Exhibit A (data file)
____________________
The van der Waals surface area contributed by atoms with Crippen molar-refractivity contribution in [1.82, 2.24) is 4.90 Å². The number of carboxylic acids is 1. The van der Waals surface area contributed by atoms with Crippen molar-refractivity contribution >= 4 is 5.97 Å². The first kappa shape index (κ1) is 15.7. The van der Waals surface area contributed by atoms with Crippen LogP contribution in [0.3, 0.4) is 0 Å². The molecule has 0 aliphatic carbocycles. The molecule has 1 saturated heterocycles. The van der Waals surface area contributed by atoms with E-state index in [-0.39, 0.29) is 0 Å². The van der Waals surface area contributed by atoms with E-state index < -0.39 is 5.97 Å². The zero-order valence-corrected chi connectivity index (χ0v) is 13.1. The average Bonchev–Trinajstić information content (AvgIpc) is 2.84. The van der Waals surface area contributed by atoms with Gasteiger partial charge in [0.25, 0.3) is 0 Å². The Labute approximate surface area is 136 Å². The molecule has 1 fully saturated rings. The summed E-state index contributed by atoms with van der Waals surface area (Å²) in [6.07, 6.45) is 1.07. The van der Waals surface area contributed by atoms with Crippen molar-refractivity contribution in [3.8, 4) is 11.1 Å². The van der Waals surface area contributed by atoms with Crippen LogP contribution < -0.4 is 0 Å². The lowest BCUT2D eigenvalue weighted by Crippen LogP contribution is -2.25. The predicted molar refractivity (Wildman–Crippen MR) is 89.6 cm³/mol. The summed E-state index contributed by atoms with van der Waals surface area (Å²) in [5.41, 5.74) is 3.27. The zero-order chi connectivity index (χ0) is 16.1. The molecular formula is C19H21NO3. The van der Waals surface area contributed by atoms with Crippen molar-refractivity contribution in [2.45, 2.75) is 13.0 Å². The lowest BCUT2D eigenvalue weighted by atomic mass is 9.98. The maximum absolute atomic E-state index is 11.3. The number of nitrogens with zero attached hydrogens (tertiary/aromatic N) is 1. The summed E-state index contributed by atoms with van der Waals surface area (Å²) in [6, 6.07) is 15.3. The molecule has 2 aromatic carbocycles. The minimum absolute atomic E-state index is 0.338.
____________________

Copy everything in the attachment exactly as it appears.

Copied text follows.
The van der Waals surface area contributed by atoms with Crippen molar-refractivity contribution in [1.82, 2.24) is 4.90 Å². The number of carboxylic acids is 1. The van der Waals surface area contributed by atoms with Crippen molar-refractivity contribution >= 4 is 5.97 Å². The first kappa shape index (κ1) is 15.7. The van der Waals surface area contributed by atoms with Crippen LogP contribution in [0.3, 0.4) is 0 Å². The molecule has 0 aliphatic carbocycles. The molecule has 1 saturated heterocycles. The van der Waals surface area contributed by atoms with E-state index in [-0.39, 0.29) is 0 Å². The van der Waals surface area contributed by atoms with E-state index < -0.39 is 5.97 Å². The zero-order valence-corrected chi connectivity index (χ0v) is 13.1. The average Bonchev–Trinajstić information content (AvgIpc) is 2.84. The van der Waals surface area contributed by atoms with Gasteiger partial charge in [0.25, 0.3) is 0 Å². The Labute approximate surface area is 136 Å². The molecule has 1 fully saturated rings. The summed E-state index contributed by atoms with van der Waals surface area (Å²) in [6.07, 6.45) is 1.07. The van der Waals surface area contributed by atoms with Crippen molar-refractivity contribution in [3.8, 4) is 11.1 Å². The van der Waals surface area contributed by atoms with Crippen LogP contribution < -0.4 is 0 Å². The lowest BCUT2D eigenvalue weighted by Crippen LogP contribution is -2.25. The predicted molar refractivity (Wildman–Crippen MR) is 89.6 cm³/mol. The summed E-state index contributed by atoms with van der Waals surface area (Å²) in [5.41, 5.74) is 3.27. The zero-order chi connectivity index (χ0) is 16.1. The molecular formula is C19H21NO3. The van der Waals surface area contributed by atoms with Crippen molar-refractivity contribution in [2.45, 2.75) is 13.0 Å². The lowest BCUT2D eigenvalue weighted by atomic mass is 9.98. The maximum absolute atomic E-state index is 11.3. The number of nitrogens with zero attached hydrogens (tertiary/aromatic N) is 1. The summed E-state index contributed by atoms with van der Waals surface area (Å²) in [6, 6.07) is 15.3. The molecule has 2 aromatic carbocycles. The minimum absolute atomic E-state index is 0.338.